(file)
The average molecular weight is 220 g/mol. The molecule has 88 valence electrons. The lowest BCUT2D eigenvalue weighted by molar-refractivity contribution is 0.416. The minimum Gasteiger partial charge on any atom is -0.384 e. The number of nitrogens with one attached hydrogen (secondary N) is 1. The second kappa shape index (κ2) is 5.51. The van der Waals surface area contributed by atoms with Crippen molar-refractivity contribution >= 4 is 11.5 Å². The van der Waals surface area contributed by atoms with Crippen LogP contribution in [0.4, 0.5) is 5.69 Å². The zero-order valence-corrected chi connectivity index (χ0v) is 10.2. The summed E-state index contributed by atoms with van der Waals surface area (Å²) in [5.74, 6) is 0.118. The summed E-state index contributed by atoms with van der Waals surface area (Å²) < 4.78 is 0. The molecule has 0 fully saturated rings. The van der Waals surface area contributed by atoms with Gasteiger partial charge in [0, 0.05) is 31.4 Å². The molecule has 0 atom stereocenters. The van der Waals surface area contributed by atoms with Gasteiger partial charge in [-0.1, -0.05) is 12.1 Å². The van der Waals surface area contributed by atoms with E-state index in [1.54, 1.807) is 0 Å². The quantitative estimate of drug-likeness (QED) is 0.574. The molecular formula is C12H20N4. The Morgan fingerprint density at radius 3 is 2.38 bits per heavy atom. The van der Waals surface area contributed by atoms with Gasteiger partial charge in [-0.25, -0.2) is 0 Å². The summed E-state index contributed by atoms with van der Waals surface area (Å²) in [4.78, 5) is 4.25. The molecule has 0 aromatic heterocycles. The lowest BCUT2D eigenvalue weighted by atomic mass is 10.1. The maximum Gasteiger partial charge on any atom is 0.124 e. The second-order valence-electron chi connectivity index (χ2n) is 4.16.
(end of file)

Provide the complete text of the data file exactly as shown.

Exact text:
The average molecular weight is 220 g/mol. The molecule has 88 valence electrons. The lowest BCUT2D eigenvalue weighted by molar-refractivity contribution is 0.416. The minimum Gasteiger partial charge on any atom is -0.384 e. The number of nitrogens with one attached hydrogen (secondary N) is 1. The second kappa shape index (κ2) is 5.51. The van der Waals surface area contributed by atoms with Crippen molar-refractivity contribution >= 4 is 11.5 Å². The van der Waals surface area contributed by atoms with Crippen LogP contribution in [0.4, 0.5) is 5.69 Å². The zero-order valence-corrected chi connectivity index (χ0v) is 10.2. The summed E-state index contributed by atoms with van der Waals surface area (Å²) in [5.74, 6) is 0.118. The summed E-state index contributed by atoms with van der Waals surface area (Å²) < 4.78 is 0. The molecule has 0 fully saturated rings. The van der Waals surface area contributed by atoms with Gasteiger partial charge in [0, 0.05) is 31.4 Å². The molecule has 0 atom stereocenters. The van der Waals surface area contributed by atoms with Gasteiger partial charge in [-0.1, -0.05) is 12.1 Å². The van der Waals surface area contributed by atoms with E-state index in [1.54, 1.807) is 0 Å². The quantitative estimate of drug-likeness (QED) is 0.574. The molecular formula is C12H20N4. The Morgan fingerprint density at radius 3 is 2.38 bits per heavy atom. The van der Waals surface area contributed by atoms with Gasteiger partial charge in [-0.25, -0.2) is 0 Å². The summed E-state index contributed by atoms with van der Waals surface area (Å²) in [4.78, 5) is 4.25. The molecule has 0 aromatic heterocycles. The lowest BCUT2D eigenvalue weighted by atomic mass is 10.1. The maximum Gasteiger partial charge on any atom is 0.124 e. The second-order valence-electron chi connectivity index (χ2n) is 4.16.